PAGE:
NJ lawmakers deal on legal weed bill, plans to vote later this month

editor’s Note: NJ Cannabis Insider Special weekly materials and monthly programs are geared towards those interested in the marijuana and hemp industries. To subscribe, visit njcannabisinsider.biz.

Lawmakers have struck a deal on a bill that would launch a legal marijuana industry in New Jersey, clearing a path for a bill to be passed later this month.

“There is a deal,” said Sen. Nicholas Scootery, the D-union sponsor of the marijuana legalization bill (S21). “It has been a long road and I will be happy when it is done.”

The agreement puts a limit on licensing back into law: the state can only grant 37 licenses to marijuana growers during the first two years of legal sales. The limit does not apply to microsections, which may be offered to businesses with 10 or fewer employees.

It dedicates 70% of sales tax revenue, as well as all funds raised by a tax on farmers, to support legal aid, health care, advice and restorative programs for communities affected by the drug war in minority communities for.

The first piece is a victory for the Legislative Assembly and the second for the Senate. Disagreements to limit licensing and direct funding for social justice both lead to delays in the process.

“When the bill was introduced into the Senate several years ago, there was no mention of social justice, social equity and revenue coming back to affected communities and individuals who were affected by the war on drugs.” -Anion, one of the sponsors of the bill in the Legislative Assembly. “While it has taken a very long time in dialogue, debate and negotiations, I am very proud of the work of the Black Caucus and members of the Assembly and our speaker for building the focal point of social justice in this bill. All New Jersey should be proud. “

Gov. Phil Murphy, Senate President Stephen Sweeney and Assembly Speaker Craig Coughlin on Friday evening issued a joint statement with Scootery and Assemblywoman Annette Quijano, D-Union, another sponsor of the bill’s Assembly version.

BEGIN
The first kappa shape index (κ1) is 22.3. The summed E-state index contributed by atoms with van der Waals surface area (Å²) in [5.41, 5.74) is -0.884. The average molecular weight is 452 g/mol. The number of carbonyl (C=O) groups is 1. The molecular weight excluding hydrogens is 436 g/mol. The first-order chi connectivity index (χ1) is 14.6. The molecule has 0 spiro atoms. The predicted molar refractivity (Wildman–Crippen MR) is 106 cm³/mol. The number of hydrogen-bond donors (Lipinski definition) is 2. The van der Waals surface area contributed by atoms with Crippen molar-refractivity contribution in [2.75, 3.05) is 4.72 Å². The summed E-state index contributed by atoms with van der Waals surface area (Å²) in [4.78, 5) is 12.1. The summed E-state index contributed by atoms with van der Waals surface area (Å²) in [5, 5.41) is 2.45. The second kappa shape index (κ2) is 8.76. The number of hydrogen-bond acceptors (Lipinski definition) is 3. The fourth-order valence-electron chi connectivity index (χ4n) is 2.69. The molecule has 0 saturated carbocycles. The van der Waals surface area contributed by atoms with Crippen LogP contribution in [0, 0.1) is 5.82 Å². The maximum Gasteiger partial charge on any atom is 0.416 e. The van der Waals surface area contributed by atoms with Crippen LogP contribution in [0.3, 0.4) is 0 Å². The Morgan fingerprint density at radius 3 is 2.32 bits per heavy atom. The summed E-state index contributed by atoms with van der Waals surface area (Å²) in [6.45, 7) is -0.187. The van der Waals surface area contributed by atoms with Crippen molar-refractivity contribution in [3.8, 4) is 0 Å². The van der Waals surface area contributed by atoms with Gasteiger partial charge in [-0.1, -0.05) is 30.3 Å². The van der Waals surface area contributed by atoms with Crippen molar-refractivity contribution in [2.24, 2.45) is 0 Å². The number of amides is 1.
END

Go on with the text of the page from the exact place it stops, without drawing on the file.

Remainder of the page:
“We are proud to announce today that we are preparing for legislation a legislation that is an important step to reduce racial inequality and social inequalities,” the statement said.

“This law will meet our shared goals of providing restorative justice and ensure that communities most affected by the war on drugs see the economic benefits of the adult-use cannabis market. While there is still much work ahead, we are close to building a new, promising industry for our state. “

New Jersey voters approved a ballot question seeking to amend the state’s constitution and legalize marijuana on 3 November. 3. But lawmakers should still pass a bill to establish rules and legislation for the new marijuana industry to make people’s will a reality.

Scootery has insisted on working quickly and achieving anything before 1 January when the constitutional amendment comes into effect. And others have pressured lawmakers to pass a bill that would end marijuana possession and arrest.

Legislators passed another bill earlier this week on the issue, which would allow people to hold up to six ounces of marijuana. The effort fell into place in November after the Senate added a provision that would also reduce penalties for possessing silocobins, commonly known as “magic” mushrooms. The Assembly did not put a vote on it.

Instead, he introduced a separate bill to reduce criminal penalties for psilocybin offenses, which would go before the Assembly Judiciary Committee for a first hearing on Monday morning. MPs are expected to move forward with a bill to reduce marijuana this month.

This week senators also introduced a new constitutional amendment, which could go before voters in 2021. It attempts to concretize the tax framework outlined in S21, ensuring that the funds go to social and racial justice causes only, and not from the state’s general fund.

Lawmakers amended the bill by coming up with a tax scheme, after which advocates were ordered to testify against an original version, in which no money was paid to minority communities. He also called for an end to the limit on licenses, arguing that an industry open to more operators would allow more minorities and women to enter the industry. A large industry can also produce more marijuana, and cause prices to fall.

But the state’s existing medical marijuana companies, which competed fiercely for a limited number of licenses, strongly supported a temporary limit on new licensees to maintain a hold on the initial market.

The legalization bill will go before the Senate Judiciary Committee on 14 December and for a full vote on 17 December, Scootery said.

NJ Advance Media reporter Susan K. Livio contributed to this report.

Our journalism needs your support. Please subscribe today Nj.com.

Amanda Hoover can be reached [email protected]. Follow him on twitter @amandahoovernj.

Leave a Reply